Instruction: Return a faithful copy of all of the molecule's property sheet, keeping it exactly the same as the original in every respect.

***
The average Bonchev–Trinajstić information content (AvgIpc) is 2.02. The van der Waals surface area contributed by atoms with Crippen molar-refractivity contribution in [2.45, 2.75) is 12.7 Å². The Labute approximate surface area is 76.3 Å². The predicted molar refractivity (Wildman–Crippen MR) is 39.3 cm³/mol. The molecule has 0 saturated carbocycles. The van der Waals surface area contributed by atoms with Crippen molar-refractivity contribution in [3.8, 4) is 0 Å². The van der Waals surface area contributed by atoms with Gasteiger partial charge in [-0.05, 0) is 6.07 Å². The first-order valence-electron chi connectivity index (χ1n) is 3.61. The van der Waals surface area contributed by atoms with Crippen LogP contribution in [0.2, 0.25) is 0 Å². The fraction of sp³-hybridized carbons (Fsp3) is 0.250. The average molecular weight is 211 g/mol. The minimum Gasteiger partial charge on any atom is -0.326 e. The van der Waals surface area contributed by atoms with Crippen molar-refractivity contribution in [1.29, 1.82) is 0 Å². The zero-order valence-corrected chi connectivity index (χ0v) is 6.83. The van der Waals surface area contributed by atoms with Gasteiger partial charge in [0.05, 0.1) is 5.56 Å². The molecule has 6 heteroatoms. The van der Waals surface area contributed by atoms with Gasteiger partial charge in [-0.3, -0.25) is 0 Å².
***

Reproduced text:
The average Bonchev–Trinajstić information content (AvgIpc) is 2.02. The van der Waals surface area contributed by atoms with Crippen molar-refractivity contribution in [2.45, 2.75) is 12.7 Å². The Labute approximate surface area is 76.3 Å². The predicted molar refractivity (Wildman–Crippen MR) is 39.3 cm³/mol. The molecule has 0 saturated carbocycles. The van der Waals surface area contributed by atoms with Crippen molar-refractivity contribution in [3.8, 4) is 0 Å². The van der Waals surface area contributed by atoms with Gasteiger partial charge in [-0.05, 0) is 6.07 Å². The first-order valence-electron chi connectivity index (χ1n) is 3.61. The van der Waals surface area contributed by atoms with Crippen LogP contribution in [0.2, 0.25) is 0 Å². The fraction of sp³-hybridized carbons (Fsp3) is 0.250. The average molecular weight is 211 g/mol. The minimum Gasteiger partial charge on any atom is -0.326 e. The van der Waals surface area contributed by atoms with Crippen molar-refractivity contribution in [1.29, 1.82) is 0 Å². The zero-order valence-corrected chi connectivity index (χ0v) is 6.83. The van der Waals surface area contributed by atoms with Gasteiger partial charge in [0.05, 0.1) is 5.56 Å². The molecule has 6 heteroatoms. The van der Waals surface area contributed by atoms with Gasteiger partial charge in [-0.3, -0.25) is 0 Å².